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COVID-19 and the flu can increase severe risks, including death

As we learn to live with the Covid-19 virus, researchers are working to better understand its impacts. A new study has revealed that adults sick with both Covid-19 and the flu simultaneously are at a much greater risk of severe disease or even death compared to patients infected with Covid alone. 

A research team from the University of Edinburgh, University of Liverpool, Leiden University and Imperial College London, studied more than 305,000 hospitalized patients with Covid-19. It is the largest ever study of people with Covid-19 and other endemic respiratory viruses.

“Understanding the consequences of double infections of SARS-CoV-2 and other respiratory viruses is crucial as they have implications for patients, hospitals and ICU capacity during seasons that SARS-CoV-2 and influenza circulate together,” said Dr. Geert Groeneveld of Leiden University Medical Center.

For the investigation, test results for respiratory viral co-infections were recorded for 6,965 Covid-19 patients. Of these, 227 also had the flu and were experiencing more significant symptoms. 

Patients with co-infection of Covid-19 and flu viruses were over four times more likely to require ventilation support and 2.4 times more likely to die than if they only had Covid-19.

The study demonstrates a greater need for flu testing of hospitalized Covid-19. It also demonstrates the importance of staying diligent with flu shots and full vaccination against Covid-19.

A representative from each research team shared their observations on the threat of co-infection. 

“In the last two years we have frequently witnessed patients with Covid-19 become severely ill, at times leading to an ICU admission and the employment of an artificial ventilator to help with breathing. That an influenza infection could give rise to a similar situation was already known, but less was understood about the outcomes of a double infection of SARS-CoV-2 and other respiratory viruses,” said Dr. Maaike Swets, PhD student at the University of Edinburgh.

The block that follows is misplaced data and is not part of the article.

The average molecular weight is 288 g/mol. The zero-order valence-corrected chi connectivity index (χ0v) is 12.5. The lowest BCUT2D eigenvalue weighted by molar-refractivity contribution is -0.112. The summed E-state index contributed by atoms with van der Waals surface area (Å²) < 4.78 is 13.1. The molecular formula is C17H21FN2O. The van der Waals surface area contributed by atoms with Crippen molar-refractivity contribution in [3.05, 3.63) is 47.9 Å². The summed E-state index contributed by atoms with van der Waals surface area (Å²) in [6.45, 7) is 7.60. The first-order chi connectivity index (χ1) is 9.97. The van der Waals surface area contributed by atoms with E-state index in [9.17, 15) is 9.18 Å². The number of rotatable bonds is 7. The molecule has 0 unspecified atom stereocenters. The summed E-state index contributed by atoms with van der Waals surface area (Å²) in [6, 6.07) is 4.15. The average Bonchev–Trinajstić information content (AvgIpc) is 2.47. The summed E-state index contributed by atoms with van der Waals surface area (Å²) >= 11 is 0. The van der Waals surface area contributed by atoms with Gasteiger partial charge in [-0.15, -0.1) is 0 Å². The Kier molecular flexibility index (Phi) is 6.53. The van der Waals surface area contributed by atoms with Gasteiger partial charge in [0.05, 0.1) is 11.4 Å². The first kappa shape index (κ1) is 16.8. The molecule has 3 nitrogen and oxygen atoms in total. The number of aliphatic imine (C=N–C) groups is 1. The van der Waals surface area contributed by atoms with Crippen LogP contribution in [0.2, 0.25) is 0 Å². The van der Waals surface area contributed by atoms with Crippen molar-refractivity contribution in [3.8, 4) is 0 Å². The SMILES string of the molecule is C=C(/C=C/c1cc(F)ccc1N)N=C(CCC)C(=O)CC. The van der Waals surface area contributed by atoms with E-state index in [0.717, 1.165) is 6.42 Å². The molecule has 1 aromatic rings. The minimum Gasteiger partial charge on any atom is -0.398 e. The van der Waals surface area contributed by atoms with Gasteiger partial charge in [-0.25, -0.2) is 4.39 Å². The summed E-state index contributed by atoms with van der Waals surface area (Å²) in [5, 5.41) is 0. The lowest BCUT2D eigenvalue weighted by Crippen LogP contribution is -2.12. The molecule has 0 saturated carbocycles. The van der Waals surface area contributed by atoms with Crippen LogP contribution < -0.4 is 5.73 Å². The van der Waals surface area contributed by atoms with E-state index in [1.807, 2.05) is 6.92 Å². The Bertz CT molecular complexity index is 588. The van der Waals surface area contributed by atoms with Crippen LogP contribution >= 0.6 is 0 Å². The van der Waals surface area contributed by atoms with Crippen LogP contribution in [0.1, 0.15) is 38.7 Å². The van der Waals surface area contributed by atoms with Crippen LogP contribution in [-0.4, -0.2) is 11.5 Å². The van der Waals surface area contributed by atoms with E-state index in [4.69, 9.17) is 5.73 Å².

“We found that the combination of Covid-19 and flu viruses is particularly dangerous. This will be important as many countries decrease the use of social distancing and containment measures,” said Kenneth Baillie, professor of Experimental Medicine at the University of Edinburgh. “We expect that Covid-19 will circulate with flu, increasing the chance of co-infections. That is why we should change our testing strategy for Covid-19 patients in hospital and test for flu much more widely.”

Professor Calum Semple of the University of Liverpool, noted that there has been a rise in the usual seasonal respiratory viruses as people return to normal mixing. “So, we can expect flu to be circulating alongside Covid-19 this winter. We were surprised that the risk of death more than doubled when people were infected by both flu and Covid-19 viruses. It is now very important that people get fully vaccinated and boosted against both viruses, and not leave it until it is too late.”

“Being infected with more than one virus is not very common but it’s important to be aware that co-infections do happen,” said Professor Peter Openshaw of Imperial College London. “The vaccines that protect against Covid-19 and flu are different, and people need both. The way that these two infections are treated is also different so it’s important to test for other viruses even when you have a diagnosis in someone who is hospitalised with a respiratory infection. This latest discovery by the ISARIC consortium again adds significantly to improving the way we manage patients.”

The research was funded by UK Research and Innovation (UKRI) and by the Department of Health and Social Care through the National Institute for Health Research (NIHR) as part of the UK Government’s Covid-19 rapid research response. It is published in the journal The Lancet

By Katherine Bucko, Staff Writer

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